Back to the basics

Sub slump hits Comcast despite rev growth

It was back to cable business as usual for Comcast on Wednesday, as the leading U.S. operator reported a reasonably healthy boost in 2004 second-quarter earnings and revenues thanks to steady high-speed Internet gains that balanced out more modest growth in video revs.

But the company’s decision to focus on profitability at the expense of subscriber growth still left investors jittery.

Without the background noise of its abortive hostile bid for Disney earlier this year, CEO Brian Roberts and chief operating officer Steve Burke focused on trying to renew enthusiasm for the company’s main cable biz while tempting some indifferent investors by increasing its planned stock repurchase program.

Comcast shares have dropped 15% since it first approached Disney back in February. And even beating the Street’s “whisper numbers” and upping the buyback didn’t stop company’s shares from losing 4.11% to close at $27.56 on Wednesday.

Cable revenues, which account for the vast majority of company sales, rose a healthy 10.4% over the same three-month period in 2003 to $4.8 billion. Digital subscriber gains of 1.1 million over the year-ago period drove a 20.5% jump in digital revs and an overall 7% increase in video revenue.

Basic sub count of 21.5 million was nevertheless flat from a year ago, with 96,000 basic video subs lost in the first quarter due to “seasonality and modestly lower gross additions,” company said. Some 30,000-40,000 of those lost likely migrated to satellite, estimated Oppenheimer analyst Thomas Eagan.

During the quarter, Comcast did help its cause by picking up more than 206,000 digital subs to bring its total to 8.1 million nationwide. Investors were nevertheless dismayed by company’s slightly more conservative basic cable expectations, which chief operating officer and cable prexy Burke said had reached “equilibrium.” For the full year, Comcast cut its basic subscriber growth forecast to 0.5% or 100,000 subs.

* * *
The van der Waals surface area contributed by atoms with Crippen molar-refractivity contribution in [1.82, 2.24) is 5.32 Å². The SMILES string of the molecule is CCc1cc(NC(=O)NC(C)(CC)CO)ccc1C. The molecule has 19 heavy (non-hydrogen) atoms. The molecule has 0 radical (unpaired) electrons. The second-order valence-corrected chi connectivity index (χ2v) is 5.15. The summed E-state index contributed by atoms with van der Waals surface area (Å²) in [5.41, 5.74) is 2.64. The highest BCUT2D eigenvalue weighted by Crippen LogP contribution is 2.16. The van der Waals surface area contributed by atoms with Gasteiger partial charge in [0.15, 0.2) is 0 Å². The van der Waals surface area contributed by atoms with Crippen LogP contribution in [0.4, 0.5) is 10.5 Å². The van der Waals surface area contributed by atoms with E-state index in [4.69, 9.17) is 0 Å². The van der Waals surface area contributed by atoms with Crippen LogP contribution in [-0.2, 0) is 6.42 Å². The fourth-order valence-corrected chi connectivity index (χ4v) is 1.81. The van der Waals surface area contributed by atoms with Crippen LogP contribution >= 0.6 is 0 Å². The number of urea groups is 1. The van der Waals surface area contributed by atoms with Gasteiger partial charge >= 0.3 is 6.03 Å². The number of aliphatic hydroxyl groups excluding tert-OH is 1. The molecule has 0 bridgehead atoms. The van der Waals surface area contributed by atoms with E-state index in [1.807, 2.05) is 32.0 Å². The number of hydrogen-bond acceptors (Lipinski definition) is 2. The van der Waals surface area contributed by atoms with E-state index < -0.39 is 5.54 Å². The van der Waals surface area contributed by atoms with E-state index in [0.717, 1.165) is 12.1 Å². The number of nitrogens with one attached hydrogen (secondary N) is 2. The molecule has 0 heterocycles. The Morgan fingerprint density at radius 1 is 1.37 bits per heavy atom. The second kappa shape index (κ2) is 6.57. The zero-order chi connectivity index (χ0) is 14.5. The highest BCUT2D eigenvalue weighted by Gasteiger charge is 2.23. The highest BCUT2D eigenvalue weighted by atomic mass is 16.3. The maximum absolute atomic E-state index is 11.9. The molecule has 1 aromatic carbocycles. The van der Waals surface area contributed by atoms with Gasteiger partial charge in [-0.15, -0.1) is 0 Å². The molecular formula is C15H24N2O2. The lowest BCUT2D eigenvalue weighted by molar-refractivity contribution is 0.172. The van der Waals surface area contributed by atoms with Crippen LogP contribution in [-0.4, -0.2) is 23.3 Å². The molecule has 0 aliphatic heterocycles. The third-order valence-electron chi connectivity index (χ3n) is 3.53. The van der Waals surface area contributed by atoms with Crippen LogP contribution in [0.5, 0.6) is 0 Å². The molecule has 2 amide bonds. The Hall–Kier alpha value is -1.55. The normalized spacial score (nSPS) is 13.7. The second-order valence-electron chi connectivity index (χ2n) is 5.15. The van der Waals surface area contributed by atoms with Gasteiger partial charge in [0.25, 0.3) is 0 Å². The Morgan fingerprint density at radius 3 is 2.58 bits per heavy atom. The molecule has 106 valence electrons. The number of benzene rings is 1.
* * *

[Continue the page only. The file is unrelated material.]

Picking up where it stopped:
The content division, which comprises E! Entertainment, the Golf Channel, Outdoor Life Network and G4TechTV, saw a second-quarter sales gain of 25.3% thanks to increases in distribution fees and ad sales on all its networks.

Total consolidated revenues gained 10% to $5.06 billion. A second-quarter net profit of $262 million reversed last year’s loss of $93 million. Operating income before depreciation and amortization rose 21% from a year ago to $1.95 billion, beating Wall Street’s forecast.

Speaking to analysts on the Wednesday morning conference call, Burke warned that basic video penetration would not grow much more in the coming years but indicated that Comcast would more aggressively market some basic services while pumping up higher-margin digital offerings such as high-speed data and IP-telephony.

Total average revenue per subscriber grew 4.2% from the first quarter and 10.1% from the second quarter of 2003.

As expected, Comcast upped its planned stock buyback program to $2 billion and said it has already purchased some $750 million of its own class A special common stock.

Company said it finished the quarter with some 600,000 high-definition set-top boxes. Pay-per-view/video-on-demand revenue was up 26% thanks to higher movie buy rates in homes with the VOD service.

Roberts noted that the company has managed to cut its programming costs (currently $4 billion a year) even more than expected. Burke said program costs grew only 5% in the first half of this year, down from 13%-14% per year when Comcast purchased AT&T Broadband.

For 2004 the company upped its forecast for operating cash flow to around $7.5 billion (up 18%) over its previous forecast range of 15%-17% growth, thanks to less cost growth and increased sales.

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